Family Life/Akhil Sharma: Reflections

Sunday, February 16, 2014

I arrived early to the ALA Midwinter on (another) snowy Philadelphia day. I was desperate for a copy of Stacey D'Erasmo's Wonderland. I was eager to see what other stories were being ushered into the world. And I hoped to visit the booths of publishing houses that once traveled some of this road with me. I made an early stop at W.W. Norton, therefore—the first house and editor (Alane Mason) who believed in me.

Among the titles being promoted was Family Life by Akhil Sharma (An Obedient Father), which is fantastically well blurbed by Ann Packer, Gary Shteyngart, Edmund White, and Kiran Desai, and is described this way:
America to the newly immigrated Mishras is everything they could have imagined and more—until tragedy strikes, leaving them lost and shattered. Ajay, the family's younger son, prays to a God he envisions as Superman, longing to find his place amid the ruins of his family's new life. Heart-wrenching and darkly funny, Family Life is a universal story of a boy torn between duty and his own survival.
What a surprising novel this is—a terrible story seemingly simply told. Seemingly, I say, for nothing this elemental, this nearly plainspoken, this ultimately elegant is simple. It took this author thirteen years, we learn in an interview with Moshin Hamid, to find a way to translate his own true story into fiction. To somehow tell the story of a promising brother's terrible accident and its impact on a family that had come to Queens from India in search of the better life. The brother must be cared for. The father cannot bear it. The mother has no life but caring. The magical people who come with promises of cures have no impact. Ajay, the younger brother, watches, tries to help, tries not to feel anger, tries not to feel shame, tries somehow to be someone in the midst of everything. He will laugh at the wrong times, pray to everything, pray inconsequentially:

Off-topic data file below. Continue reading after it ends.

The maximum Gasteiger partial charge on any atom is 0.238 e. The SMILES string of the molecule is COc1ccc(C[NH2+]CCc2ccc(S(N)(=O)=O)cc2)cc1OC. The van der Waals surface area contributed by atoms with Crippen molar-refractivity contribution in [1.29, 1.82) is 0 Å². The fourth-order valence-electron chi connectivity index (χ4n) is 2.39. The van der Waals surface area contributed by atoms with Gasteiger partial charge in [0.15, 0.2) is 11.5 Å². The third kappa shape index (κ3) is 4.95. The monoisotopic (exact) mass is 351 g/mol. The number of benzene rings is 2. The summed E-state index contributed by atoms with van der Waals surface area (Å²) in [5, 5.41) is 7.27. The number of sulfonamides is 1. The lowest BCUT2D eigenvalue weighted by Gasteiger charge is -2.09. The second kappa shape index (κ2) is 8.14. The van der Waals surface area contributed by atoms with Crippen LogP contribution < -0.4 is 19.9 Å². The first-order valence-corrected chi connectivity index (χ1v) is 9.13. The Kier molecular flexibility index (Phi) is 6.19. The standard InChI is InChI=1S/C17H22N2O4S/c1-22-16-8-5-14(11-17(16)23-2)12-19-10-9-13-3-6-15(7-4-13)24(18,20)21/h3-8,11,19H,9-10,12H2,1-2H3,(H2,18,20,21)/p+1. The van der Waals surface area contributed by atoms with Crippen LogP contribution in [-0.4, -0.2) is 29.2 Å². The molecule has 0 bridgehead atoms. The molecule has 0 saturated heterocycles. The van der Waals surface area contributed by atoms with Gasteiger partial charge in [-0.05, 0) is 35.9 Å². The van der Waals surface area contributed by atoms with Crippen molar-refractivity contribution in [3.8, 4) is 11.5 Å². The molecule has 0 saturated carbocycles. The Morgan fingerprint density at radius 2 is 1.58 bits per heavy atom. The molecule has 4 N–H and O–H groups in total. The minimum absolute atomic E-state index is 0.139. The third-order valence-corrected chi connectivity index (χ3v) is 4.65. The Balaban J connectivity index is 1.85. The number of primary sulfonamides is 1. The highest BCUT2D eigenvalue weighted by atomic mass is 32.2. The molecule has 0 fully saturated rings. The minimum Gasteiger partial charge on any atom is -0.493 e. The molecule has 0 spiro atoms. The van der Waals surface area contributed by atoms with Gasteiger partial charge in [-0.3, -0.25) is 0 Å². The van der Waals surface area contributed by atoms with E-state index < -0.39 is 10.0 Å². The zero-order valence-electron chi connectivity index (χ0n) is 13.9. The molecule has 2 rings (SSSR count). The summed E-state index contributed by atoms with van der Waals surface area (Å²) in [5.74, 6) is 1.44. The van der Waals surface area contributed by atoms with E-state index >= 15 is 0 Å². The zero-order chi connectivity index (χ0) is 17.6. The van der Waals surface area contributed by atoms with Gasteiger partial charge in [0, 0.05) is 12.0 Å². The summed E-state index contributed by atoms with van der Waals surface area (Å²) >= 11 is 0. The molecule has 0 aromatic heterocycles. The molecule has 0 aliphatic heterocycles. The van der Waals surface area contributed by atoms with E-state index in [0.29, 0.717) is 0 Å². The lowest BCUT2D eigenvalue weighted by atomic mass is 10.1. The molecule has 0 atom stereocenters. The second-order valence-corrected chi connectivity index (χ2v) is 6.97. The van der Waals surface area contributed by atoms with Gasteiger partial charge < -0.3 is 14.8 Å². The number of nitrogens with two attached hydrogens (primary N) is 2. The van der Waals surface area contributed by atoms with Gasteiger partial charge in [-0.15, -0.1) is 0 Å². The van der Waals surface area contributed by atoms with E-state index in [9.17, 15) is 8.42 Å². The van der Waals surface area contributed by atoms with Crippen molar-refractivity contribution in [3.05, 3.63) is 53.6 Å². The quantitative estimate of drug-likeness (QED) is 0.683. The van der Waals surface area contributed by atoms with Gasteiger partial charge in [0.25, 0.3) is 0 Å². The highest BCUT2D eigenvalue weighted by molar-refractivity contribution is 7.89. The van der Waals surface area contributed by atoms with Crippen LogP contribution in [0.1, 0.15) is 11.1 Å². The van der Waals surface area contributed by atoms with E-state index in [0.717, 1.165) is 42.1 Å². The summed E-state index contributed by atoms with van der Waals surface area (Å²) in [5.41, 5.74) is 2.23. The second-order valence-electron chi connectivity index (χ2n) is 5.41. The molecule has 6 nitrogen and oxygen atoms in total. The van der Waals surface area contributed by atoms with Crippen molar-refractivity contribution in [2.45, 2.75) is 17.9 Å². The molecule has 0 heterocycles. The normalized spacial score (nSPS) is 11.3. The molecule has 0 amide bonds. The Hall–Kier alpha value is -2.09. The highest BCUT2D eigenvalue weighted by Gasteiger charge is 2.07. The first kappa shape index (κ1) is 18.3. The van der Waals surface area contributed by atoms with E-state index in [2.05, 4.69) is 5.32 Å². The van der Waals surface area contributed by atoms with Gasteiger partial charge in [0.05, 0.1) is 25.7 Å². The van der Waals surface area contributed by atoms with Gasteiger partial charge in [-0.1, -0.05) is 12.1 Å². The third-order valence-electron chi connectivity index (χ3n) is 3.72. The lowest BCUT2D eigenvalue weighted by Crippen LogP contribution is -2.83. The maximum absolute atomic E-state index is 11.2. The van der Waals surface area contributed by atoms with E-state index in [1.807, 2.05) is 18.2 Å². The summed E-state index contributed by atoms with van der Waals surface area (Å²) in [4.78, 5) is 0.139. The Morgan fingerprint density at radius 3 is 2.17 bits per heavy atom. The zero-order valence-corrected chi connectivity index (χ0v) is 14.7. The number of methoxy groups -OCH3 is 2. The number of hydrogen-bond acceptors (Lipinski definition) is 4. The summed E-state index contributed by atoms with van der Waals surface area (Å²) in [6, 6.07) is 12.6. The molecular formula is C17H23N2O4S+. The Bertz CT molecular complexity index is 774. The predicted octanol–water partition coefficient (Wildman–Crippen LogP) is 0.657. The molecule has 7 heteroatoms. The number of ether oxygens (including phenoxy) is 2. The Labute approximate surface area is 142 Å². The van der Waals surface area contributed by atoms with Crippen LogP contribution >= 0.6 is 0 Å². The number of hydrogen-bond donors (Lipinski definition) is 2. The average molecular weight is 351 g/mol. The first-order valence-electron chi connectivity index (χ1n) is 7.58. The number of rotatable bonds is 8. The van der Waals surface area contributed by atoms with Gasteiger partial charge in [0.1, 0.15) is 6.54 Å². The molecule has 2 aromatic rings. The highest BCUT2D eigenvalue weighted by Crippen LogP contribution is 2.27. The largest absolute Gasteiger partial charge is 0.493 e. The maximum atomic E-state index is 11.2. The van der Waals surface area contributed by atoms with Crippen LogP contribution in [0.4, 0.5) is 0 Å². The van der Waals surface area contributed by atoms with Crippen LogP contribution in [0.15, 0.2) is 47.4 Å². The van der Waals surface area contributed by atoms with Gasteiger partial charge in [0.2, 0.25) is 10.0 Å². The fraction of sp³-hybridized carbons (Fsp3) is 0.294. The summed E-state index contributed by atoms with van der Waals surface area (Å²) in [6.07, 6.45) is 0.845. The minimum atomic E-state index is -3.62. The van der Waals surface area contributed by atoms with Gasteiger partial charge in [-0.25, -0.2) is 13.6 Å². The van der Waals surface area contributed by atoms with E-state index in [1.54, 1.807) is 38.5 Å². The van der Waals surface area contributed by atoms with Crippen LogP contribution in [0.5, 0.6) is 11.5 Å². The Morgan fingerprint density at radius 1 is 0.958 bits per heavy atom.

The most important thing was to appeal to God. Each morning, my mother and I prayed before the altar. To me the altar was like a microphone—whatever we said in front of it would be broadcast directly to him. When I did my prayers, I traced an om, a crucifix, a Star of David onto the carpet by pressing against the pile. Beneath these I drew an S inside an upside-down triangle, for Superman. It seemed to me we should flatter anyone who could help.
Ajay will study Hemingway, try to write like Hemingway, try to see his life as someone else might see it so that it can be written of. He will try to take solace, but as family falls increasingly apart, solace is sparse. It will not be easy, ever, to trust the slightest trace of happiness.

In his conversation with Hamid, Sharma speaks of why he chose fiction over memoir to tell his story. These words from that interview are telling. Asked what Sharma left out of the story, Sharma says:
The constant despair of living with someone ill, of having no hope. The gravitational pull of that was the most important aspect of my childhood and youth. To describe it truthfully would be to foreground it. Despair is repetitive and dull, however. Not only is it boring but it also kills the reader's interest in the other strands of the narrative.
Family Life is, no question, palpably sad. It is a novel quietly told and deeply felt. But breaking through the surface is Ajay himself—ribald at times, funny at others, compassionate, too.  He is a boy growing up. Sharma makes us care about his journey.


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